If you have employees who are also raising families, you understand that work-life balance is a priority to them. Workers who feel that they can't accommodate a personal and social life on top of handling all job-related tasks will start to feel dissatisfied, which can create problems for you and your human resource consulting firm.
Additionally, individuals who have poor work-life balance may also be prone to sleeping problems. This can create another set of issues if their lack of sleep causes them to be sluggish and less productive at work.
Fortunately, there are solutions. One team of researchers from Oregon Health & Science University evaluated an intervention strategy for the workplace that led to better work-life balance, as well as improve sleeping habits, among study participants, as published in the journal Sleep Health.
'Sleep benefits were observed'
To address conflicts that some employees feel between their work life and family life, the researchers developed the Work, Family, and Health Network Study intervention, and tested it on an information technology firm. It starts with a three-month training program in which employees and managers participate in facilitated discussions, role-playing and games. These exercises were designed to make managers more knowledgeable about how to handle work-family conflict among employees.
During the next 12 months, results of this intervention were collected through qualitative interviews as well as data from actigraphy devices for the writs, which tracked waking and sleeping habits. Results showed that participants in the intervention experienced less conflict in work-life balance. Additionally, compared to individuals who did not go through the program, participants gained an average of one additional hour of sleep per week.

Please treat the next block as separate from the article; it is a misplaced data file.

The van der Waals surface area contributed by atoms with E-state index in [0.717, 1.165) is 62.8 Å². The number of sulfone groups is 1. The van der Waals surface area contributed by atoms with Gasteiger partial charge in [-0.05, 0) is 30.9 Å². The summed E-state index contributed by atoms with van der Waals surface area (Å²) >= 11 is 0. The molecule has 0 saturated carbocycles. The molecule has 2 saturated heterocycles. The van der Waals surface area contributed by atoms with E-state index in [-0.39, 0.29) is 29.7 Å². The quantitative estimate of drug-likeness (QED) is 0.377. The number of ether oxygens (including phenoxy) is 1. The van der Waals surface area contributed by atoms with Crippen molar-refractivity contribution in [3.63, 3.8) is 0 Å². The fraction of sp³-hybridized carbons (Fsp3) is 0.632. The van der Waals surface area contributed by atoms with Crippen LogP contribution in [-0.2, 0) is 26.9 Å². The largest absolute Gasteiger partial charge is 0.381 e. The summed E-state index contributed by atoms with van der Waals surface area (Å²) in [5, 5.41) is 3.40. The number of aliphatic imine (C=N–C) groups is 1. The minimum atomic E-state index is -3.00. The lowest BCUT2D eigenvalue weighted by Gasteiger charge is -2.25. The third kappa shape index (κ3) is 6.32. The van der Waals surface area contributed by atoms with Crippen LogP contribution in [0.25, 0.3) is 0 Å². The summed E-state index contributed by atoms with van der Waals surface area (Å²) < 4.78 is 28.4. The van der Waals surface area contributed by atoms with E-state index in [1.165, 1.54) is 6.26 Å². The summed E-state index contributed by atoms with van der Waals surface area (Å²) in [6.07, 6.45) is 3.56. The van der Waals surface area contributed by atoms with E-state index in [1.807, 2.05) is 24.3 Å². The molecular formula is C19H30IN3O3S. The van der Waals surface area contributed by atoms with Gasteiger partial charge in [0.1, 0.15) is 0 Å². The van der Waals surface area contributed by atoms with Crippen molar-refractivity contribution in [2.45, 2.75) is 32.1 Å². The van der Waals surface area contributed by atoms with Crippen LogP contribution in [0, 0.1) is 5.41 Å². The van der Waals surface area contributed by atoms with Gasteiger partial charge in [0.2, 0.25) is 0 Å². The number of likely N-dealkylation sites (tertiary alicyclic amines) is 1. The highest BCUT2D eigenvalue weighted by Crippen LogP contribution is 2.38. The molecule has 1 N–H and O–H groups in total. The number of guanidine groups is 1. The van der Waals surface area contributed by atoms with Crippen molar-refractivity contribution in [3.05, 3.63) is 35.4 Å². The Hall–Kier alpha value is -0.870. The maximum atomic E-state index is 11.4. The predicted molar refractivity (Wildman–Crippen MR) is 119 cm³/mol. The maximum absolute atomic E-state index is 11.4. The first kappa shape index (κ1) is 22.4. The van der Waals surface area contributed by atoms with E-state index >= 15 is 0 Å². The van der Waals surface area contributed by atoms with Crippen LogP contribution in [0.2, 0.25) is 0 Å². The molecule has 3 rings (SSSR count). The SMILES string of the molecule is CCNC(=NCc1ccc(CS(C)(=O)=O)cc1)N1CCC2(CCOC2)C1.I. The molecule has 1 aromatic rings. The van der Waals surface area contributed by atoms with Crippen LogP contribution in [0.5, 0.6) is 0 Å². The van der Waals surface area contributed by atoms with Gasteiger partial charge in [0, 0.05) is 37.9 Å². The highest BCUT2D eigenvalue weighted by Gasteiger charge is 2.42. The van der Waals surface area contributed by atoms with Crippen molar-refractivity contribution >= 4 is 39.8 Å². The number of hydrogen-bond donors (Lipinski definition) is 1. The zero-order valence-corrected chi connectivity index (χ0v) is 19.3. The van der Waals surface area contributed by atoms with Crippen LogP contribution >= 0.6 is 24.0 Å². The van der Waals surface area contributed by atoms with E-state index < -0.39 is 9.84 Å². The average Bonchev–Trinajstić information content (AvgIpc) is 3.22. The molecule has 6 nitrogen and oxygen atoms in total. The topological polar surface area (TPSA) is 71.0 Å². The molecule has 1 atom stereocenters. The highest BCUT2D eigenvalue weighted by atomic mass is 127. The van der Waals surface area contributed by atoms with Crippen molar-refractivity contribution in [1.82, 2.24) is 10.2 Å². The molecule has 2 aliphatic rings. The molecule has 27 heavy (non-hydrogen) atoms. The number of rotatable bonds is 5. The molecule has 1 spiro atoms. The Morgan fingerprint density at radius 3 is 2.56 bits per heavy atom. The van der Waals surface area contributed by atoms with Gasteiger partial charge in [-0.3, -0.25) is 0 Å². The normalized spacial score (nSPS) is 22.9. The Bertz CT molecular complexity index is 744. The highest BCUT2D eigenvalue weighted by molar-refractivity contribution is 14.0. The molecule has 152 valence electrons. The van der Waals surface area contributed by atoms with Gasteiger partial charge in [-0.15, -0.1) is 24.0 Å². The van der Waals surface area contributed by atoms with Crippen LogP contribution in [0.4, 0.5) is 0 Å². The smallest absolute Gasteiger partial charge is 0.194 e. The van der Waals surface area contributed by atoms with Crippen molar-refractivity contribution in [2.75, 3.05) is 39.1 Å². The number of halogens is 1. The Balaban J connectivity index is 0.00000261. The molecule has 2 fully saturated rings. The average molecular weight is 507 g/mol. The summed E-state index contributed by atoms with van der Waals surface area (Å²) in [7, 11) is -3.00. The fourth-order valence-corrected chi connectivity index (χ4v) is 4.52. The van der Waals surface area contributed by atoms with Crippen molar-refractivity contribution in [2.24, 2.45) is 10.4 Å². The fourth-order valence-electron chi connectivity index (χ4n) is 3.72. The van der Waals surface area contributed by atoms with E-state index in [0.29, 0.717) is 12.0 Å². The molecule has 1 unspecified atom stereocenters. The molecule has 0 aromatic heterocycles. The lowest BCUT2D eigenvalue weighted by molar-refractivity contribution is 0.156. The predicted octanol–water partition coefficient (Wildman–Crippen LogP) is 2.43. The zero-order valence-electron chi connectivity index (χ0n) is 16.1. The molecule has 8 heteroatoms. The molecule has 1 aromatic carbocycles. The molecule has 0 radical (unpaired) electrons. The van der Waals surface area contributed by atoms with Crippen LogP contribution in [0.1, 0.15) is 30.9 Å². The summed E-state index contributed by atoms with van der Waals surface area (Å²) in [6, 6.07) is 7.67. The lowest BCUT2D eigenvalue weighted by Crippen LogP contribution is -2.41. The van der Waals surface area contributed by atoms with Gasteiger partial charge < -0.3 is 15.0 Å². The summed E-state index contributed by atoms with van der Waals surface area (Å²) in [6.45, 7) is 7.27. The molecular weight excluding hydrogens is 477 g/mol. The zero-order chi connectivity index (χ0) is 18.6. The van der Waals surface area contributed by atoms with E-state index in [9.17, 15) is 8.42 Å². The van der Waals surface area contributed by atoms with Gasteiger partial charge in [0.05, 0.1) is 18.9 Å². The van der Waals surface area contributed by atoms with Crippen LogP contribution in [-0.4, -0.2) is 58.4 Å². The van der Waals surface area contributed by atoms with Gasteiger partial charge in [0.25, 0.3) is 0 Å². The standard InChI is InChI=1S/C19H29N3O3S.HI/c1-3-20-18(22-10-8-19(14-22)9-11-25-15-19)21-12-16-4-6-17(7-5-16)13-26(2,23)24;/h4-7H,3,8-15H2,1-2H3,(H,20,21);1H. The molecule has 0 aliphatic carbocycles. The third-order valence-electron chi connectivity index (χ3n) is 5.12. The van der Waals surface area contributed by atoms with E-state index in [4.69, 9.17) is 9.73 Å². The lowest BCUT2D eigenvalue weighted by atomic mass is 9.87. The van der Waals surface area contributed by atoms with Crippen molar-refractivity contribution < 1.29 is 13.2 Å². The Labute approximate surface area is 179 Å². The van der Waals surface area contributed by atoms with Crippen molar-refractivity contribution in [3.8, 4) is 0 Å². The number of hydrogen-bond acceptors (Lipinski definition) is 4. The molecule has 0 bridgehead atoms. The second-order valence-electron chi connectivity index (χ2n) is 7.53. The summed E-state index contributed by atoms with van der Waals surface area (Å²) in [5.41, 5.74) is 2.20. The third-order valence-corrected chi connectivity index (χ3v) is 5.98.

"Increasing family-supportive supervision and employee control over work time benefited the sleep of hundreds of employees, and even greater effects may be possible if sleep is overtly addressed in workplace interventions," lead author Ryan Olson, Ph.D., of Oregon Health & Science University, said in a statement. "The Work, Family, and Health Network Study intervention was designed to reduce work-family conflict. It did not directly address sleep, yet sleep benefits were observed."
Onsite programs may also help
To provide additional help to your workforce, you may want to consider onsite wellness programs that provide education on good sleeping habits. According to the National Heart, Lung, and Blood Institute, people should ideally not consume alcohol or stimulants within eight hours of bedtime. It also helps to create a routine to help relax at the end of the day, and to sleep in a bedroom free of distractions, such as bright screens from smartphones, computers or television sets.